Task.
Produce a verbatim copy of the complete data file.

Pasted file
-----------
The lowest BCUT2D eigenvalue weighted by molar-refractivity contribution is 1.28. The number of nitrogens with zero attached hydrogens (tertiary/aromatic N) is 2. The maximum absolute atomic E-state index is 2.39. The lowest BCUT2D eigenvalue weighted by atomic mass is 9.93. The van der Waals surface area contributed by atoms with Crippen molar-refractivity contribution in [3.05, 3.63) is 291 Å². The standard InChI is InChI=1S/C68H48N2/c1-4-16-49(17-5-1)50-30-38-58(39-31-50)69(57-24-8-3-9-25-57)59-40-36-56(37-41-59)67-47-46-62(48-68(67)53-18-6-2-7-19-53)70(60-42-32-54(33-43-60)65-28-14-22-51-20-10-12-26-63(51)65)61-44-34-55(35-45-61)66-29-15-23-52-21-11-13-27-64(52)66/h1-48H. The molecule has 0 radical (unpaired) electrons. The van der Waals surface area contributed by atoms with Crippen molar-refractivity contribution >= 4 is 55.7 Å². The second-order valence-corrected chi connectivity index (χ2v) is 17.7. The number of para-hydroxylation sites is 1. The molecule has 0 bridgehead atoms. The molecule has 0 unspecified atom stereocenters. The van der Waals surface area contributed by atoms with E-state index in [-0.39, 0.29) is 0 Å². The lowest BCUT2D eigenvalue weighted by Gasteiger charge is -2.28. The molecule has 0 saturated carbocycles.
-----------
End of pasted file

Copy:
The lowest BCUT2D eigenvalue weighted by molar-refractivity contribution is 1.28. The number of nitrogens with zero attached hydrogens (tertiary/aromatic N) is 2. The maximum absolute atomic E-state index is 2.39. The lowest BCUT2D eigenvalue weighted by atomic mass is 9.93. The van der Waals surface area contributed by atoms with Crippen molar-refractivity contribution in [3.05, 3.63) is 291 Å². The standard InChI is InChI=1S/C68H48N2/c1-4-16-49(17-5-1)50-30-38-58(39-31-50)69(57-24-8-3-9-25-57)59-40-36-56(37-41-59)67-47-46-62(48-68(67)53-18-6-2-7-19-53)70(60-42-32-54(33-43-60)65-28-14-22-51-20-10-12-26-63(51)65)61-44-34-55(35-45-61)66-29-15-23-52-21-11-13-27-64(52)66/h1-48H. The molecule has 0 radical (unpaired) electrons. The van der Waals surface area contributed by atoms with Crippen molar-refractivity contribution >= 4 is 55.7 Å². The second-order valence-corrected chi connectivity index (χ2v) is 17.7. The number of para-hydroxylation sites is 1. The molecule has 0 bridgehead atoms. The molecule has 0 unspecified atom stereocenters. The van der Waals surface area contributed by atoms with E-state index in [-0.39, 0.29) is 0 Å². The lowest BCUT2D eigenvalue weighted by Gasteiger charge is -2.28. The molecule has 0 saturated carbocycles.